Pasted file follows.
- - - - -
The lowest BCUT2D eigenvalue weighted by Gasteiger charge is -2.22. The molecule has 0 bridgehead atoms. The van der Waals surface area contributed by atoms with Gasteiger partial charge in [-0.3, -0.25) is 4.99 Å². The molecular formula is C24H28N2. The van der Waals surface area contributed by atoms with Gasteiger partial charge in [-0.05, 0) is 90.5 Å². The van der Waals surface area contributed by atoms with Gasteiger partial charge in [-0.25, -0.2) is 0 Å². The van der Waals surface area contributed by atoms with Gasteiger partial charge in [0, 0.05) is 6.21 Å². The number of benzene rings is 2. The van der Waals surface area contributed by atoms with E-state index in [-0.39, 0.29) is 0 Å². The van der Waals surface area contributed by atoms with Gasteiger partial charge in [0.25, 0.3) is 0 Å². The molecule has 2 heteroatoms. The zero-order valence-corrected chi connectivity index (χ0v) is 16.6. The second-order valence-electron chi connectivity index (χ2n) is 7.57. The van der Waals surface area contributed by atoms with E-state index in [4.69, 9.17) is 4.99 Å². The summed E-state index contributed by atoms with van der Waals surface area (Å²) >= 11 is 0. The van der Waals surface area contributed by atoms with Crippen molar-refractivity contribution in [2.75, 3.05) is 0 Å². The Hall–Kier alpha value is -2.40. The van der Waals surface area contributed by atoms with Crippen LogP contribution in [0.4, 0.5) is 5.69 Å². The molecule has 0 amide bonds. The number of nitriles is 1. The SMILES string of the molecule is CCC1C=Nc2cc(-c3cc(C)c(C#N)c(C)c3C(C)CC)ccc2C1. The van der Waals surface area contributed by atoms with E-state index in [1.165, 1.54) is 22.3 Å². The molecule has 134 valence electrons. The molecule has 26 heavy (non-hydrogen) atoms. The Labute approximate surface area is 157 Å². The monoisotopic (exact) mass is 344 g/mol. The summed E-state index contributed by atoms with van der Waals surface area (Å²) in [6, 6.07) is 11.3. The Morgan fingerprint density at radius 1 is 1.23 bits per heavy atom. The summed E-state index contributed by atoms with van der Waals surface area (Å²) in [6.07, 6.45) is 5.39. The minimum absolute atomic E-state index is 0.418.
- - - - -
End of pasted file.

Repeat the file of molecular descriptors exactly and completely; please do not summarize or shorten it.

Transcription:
The lowest BCUT2D eigenvalue weighted by Gasteiger charge is -2.22. The molecule has 0 bridgehead atoms. The van der Waals surface area contributed by atoms with Gasteiger partial charge in [-0.3, -0.25) is 4.99 Å². The molecular formula is C24H28N2. The van der Waals surface area contributed by atoms with Gasteiger partial charge in [-0.05, 0) is 90.5 Å². The van der Waals surface area contributed by atoms with Gasteiger partial charge in [-0.25, -0.2) is 0 Å². The van der Waals surface area contributed by atoms with Gasteiger partial charge in [0, 0.05) is 6.21 Å². The number of benzene rings is 2. The van der Waals surface area contributed by atoms with E-state index in [-0.39, 0.29) is 0 Å². The van der Waals surface area contributed by atoms with Gasteiger partial charge in [0.25, 0.3) is 0 Å². The molecule has 2 heteroatoms. The zero-order valence-corrected chi connectivity index (χ0v) is 16.6. The second-order valence-electron chi connectivity index (χ2n) is 7.57. The van der Waals surface area contributed by atoms with E-state index in [4.69, 9.17) is 4.99 Å². The summed E-state index contributed by atoms with van der Waals surface area (Å²) >= 11 is 0. The van der Waals surface area contributed by atoms with Crippen molar-refractivity contribution in [2.75, 3.05) is 0 Å². The Hall–Kier alpha value is -2.40. The van der Waals surface area contributed by atoms with Crippen LogP contribution in [0.4, 0.5) is 5.69 Å². The molecule has 0 amide bonds. The number of nitriles is 1. The SMILES string of the molecule is CCC1C=Nc2cc(-c3cc(C)c(C#N)c(C)c3C(C)CC)ccc2C1. The van der Waals surface area contributed by atoms with E-state index in [1.165, 1.54) is 22.3 Å². The molecule has 134 valence electrons. The molecule has 26 heavy (non-hydrogen) atoms. The Labute approximate surface area is 157 Å². The monoisotopic (exact) mass is 344 g/mol. The summed E-state index contributed by atoms with van der Waals surface area (Å²) in [6, 6.07) is 11.3. The Morgan fingerprint density at radius 1 is 1.23 bits per heavy atom. The summed E-state index contributed by atoms with van der Waals surface area (Å²) in [6.07, 6.45) is 5.39. The minimum absolute atomic E-state index is 0.418.